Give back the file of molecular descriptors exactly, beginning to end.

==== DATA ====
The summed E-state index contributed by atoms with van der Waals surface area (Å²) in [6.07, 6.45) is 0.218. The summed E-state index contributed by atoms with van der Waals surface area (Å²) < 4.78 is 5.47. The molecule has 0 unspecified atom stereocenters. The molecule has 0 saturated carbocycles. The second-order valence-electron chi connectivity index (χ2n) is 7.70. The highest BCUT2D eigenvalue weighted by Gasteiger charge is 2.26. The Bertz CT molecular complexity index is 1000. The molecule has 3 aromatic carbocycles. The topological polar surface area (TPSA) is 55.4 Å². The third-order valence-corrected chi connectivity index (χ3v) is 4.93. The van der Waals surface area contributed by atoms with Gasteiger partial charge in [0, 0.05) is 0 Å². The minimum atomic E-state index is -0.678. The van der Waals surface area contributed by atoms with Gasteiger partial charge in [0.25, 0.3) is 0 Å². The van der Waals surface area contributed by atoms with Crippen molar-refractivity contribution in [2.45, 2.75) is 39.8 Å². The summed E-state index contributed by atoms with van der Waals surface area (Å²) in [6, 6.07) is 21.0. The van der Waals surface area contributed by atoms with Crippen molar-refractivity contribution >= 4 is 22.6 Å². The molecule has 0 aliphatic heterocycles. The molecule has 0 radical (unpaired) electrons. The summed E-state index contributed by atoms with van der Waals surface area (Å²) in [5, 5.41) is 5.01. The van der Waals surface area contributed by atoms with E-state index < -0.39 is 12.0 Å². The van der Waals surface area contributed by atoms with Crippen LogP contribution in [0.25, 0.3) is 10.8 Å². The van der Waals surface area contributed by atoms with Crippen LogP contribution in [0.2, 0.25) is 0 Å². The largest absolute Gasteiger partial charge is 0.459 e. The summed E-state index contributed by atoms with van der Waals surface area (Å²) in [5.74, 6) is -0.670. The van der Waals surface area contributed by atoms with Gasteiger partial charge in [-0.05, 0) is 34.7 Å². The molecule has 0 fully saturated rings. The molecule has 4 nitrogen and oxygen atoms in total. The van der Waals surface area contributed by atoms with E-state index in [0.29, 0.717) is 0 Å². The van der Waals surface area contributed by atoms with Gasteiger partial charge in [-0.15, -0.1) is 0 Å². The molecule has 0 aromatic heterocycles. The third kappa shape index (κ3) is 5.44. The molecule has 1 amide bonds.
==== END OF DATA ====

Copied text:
The summed E-state index contributed by atoms with van der Waals surface area (Å²) in [6.07, 6.45) is 0.218. The summed E-state index contributed by atoms with van der Waals surface area (Å²) < 4.78 is 5.47. The molecule has 0 unspecified atom stereocenters. The molecule has 0 saturated carbocycles. The second-order valence-electron chi connectivity index (χ2n) is 7.70. The highest BCUT2D eigenvalue weighted by Gasteiger charge is 2.26. The Bertz CT molecular complexity index is 1000. The molecule has 3 aromatic carbocycles. The topological polar surface area (TPSA) is 55.4 Å². The third-order valence-corrected chi connectivity index (χ3v) is 4.93. The van der Waals surface area contributed by atoms with Gasteiger partial charge in [0, 0.05) is 0 Å². The minimum atomic E-state index is -0.678. The van der Waals surface area contributed by atoms with Gasteiger partial charge in [0.25, 0.3) is 0 Å². The van der Waals surface area contributed by atoms with Crippen molar-refractivity contribution in [2.45, 2.75) is 39.8 Å². The summed E-state index contributed by atoms with van der Waals surface area (Å²) in [6, 6.07) is 21.0. The van der Waals surface area contributed by atoms with Crippen molar-refractivity contribution >= 4 is 22.6 Å². The molecule has 0 aliphatic heterocycles. The molecule has 0 radical (unpaired) electrons. The summed E-state index contributed by atoms with van der Waals surface area (Å²) in [5, 5.41) is 5.01. The van der Waals surface area contributed by atoms with E-state index < -0.39 is 12.0 Å². The van der Waals surface area contributed by atoms with Crippen LogP contribution in [0.25, 0.3) is 10.8 Å². The van der Waals surface area contributed by atoms with Crippen LogP contribution in [0.2, 0.25) is 0 Å². The largest absolute Gasteiger partial charge is 0.459 e. The summed E-state index contributed by atoms with van der Waals surface area (Å²) in [5.74, 6) is -0.670. The van der Waals surface area contributed by atoms with Gasteiger partial charge in [-0.05, 0) is 34.7 Å². The molecule has 0 fully saturated rings. The molecule has 4 nitrogen and oxygen atoms in total. The van der Waals surface area contributed by atoms with E-state index in [0.29, 0.717) is 0 Å². The van der Waals surface area contributed by atoms with Gasteiger partial charge in [-0.15, -0.1) is 0 Å². The molecule has 0 aromatic heterocycles. The third kappa shape index (κ3) is 5.44. The molecule has 1 amide bonds.